Many perspectives, 1 simple etiquette

Accountability in the Media: The Cautionary Tale of 'No-Go Zones'

Created: 23 January, 2015
Updated: 15 October, 2022
4 min read
This week, Paris Mayor Anne Hidalgo threatened to sue Fox News for reporting that there were certain areas of Paris that were "no-go zones" for a majority of the city's population -- a story that would later be proven false.

Beginning the day of the Charlie Hebdo shooting, Fox News reported a series of stories centered on the idea of "no-go zones." Such “no-go zones” were portrayed as areas in Europe where non-Muslims and government officials are both banned, and Sharia Law is enforced.

The explosion about the misreporting did not occur instantaneously. The first mention of the false “no-go zones” came and went unnoticed. However, the report on January 10 caused an uproar among national media outlets and government officials like Hidalgo, as well as British Prime Minister David Cameron.

With such egregious allegations, a timeline spanning 10 days until an apology was issued is hard to believe. The error first occurred on January 7, thriving off of its own inflation until January 17, when Fox News reporters and one guest had to issue apologies for the false reports.


January 7

The first reference occurred on the Fox News program Hannity on January 7, 2015. In an interview with Anjem Choudary, Sean Hannity references these communities while arguing with Choudary about the attack on the French satirical magazine, Charlie Hebdo.


January 8

On January 8, the day after the attack on Charlie Hebdo, Steve Emerson was invited on Hannity as a terrorism expert. The interview featured new details about “no-go zones,” including shaky percentages, false locations, and moral outrage over practices in these neighborhoods.


January 10* 

Although “no-go zones” had been talked about earlier that week with many incorrect assertions already made, the report that drew the most outrage occurred on January 10, on the program Justice with Jeanine Pirro. This time, Emerson added even more details about the situation, citing the city of Birmingham in England as one of these “no-go zones.”

British Prime Minister David Cameron responded, saying, “When I heard this, frankly, I choked on my porridge and I thought it must be April Fools’ Day. This guy’s clearly a complete idiot.”


January 11

K.T. McFarland, Fox News National Security Analyst, was interviewed about “no-go zones.” McFarland’s interview was full of detail, even describing some residents as wearing “Osama bin Laden t-shirts… ISIS t-shirts.”


January 17

The week preceding Saturday, January 17, saw many mentions of “no-go zones,” which had been accepted as fact on Fox News. However, host Julie Banderas issued a formal apology Saturday night, discrediting all claims about these neighborhoods that had been previously made on Fox News. Following her, apologies were also issued from reporters Jeanine Pirro and Anna Kooiman, as well as guest Steve Emerson.


From January 7-17, the seed of misinformation that Sean Hannity first mentioned blew up to become a supposed cultural phenomenon. The reporting fed upon itself, becoming larger and more intricate with each day. However, even with the refutable details made on January 10, which brought to light the falseness of the story, it continued to survive without fact-checking for another week before apologies were issued.

According to TV News Archive, the terms “no-go zone” and “no-go zones” were repeated over 40 times on Fox News during this time period. With a mistake this extensive, it is no wonder that other media outlets are giving the error attention. Jon Stewart, who is known for his jabs at Fox News and other media conglomerates, devoted time to the issue on Tuesday, January 20.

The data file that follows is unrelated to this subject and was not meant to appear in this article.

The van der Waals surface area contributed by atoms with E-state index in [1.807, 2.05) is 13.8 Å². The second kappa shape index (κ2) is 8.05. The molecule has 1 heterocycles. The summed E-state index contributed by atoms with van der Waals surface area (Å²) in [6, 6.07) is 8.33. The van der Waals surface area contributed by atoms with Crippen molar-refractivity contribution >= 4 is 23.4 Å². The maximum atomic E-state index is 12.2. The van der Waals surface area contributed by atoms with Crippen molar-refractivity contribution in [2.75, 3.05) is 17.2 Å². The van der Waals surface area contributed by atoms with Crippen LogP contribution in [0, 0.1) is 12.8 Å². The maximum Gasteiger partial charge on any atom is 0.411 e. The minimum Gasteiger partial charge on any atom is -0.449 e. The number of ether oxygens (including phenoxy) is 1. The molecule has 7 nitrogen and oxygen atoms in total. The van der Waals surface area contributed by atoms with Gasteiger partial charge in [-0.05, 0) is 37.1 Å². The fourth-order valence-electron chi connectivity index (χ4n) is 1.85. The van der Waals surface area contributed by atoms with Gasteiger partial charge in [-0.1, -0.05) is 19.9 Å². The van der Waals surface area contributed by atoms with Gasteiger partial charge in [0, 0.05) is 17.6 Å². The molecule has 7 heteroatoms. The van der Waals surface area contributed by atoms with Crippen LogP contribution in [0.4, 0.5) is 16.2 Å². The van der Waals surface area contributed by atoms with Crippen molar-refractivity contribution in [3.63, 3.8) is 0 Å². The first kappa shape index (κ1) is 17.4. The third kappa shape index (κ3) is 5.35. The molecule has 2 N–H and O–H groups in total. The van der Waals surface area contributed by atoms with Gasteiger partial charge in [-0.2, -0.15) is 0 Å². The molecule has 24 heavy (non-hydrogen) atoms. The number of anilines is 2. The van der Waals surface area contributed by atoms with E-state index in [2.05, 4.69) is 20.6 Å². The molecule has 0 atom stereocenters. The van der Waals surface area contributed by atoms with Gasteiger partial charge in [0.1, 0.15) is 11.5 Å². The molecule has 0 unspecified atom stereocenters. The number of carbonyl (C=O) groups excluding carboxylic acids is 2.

"What did they say that was so much wronger than usual that it required a network-wide apology?" Stewart said.

Though specific to this particular error, Stewart’s statement offers an unsettling insight on America's media culture. When people are surprised not by the error itself, but that the error was acknowledged, it signifies that a serious credibility issue is prevalent in the media.

From the 1960s to the early 1980s, Walter Cronkite was the man this entire country turned to for reliable information regarding what was going on in America and around the world. News was purely informative, and viewers treated what they saw on the news as fact for the simple reason that it was.

Sometime in the last 30 years, there was a shift in news media. The news now caters to ratings, reporting sensational stories for the sake of gaining more viewers than their competitors. This phenomenon is common knowledge and is even satirized in movies like Anchorman and late night comedy shows like The Daily Show.

The only thing that has remained the same since the time of Walter Cronkite and reporters like him is how viewers treat the information they get from the news. Stories like the completely fallacious “no-go zone” discussion are absorbed by Fox News viewers as fact. This contributes vastly to the epidemic of misinformation that is so rampant among American citizens. But who is there to hold networks accountable?

Currently, no one really does. While viewers do control ratings, using this control to gain any outcome would be extraordinarily difficult at best. If citizens wanted to encourage a media culture that is factual, boycotting networks who do not report the truth is the way to do it.

Unfortunately, differentiating between real information and stories that contain just enough truth to pass as factual is no small feat. Boycotting then becomes utterly impractical. This being taken into consideration, it may truly be impossible to hold news media accountable.

*The Fox report from January 10 has been taken down.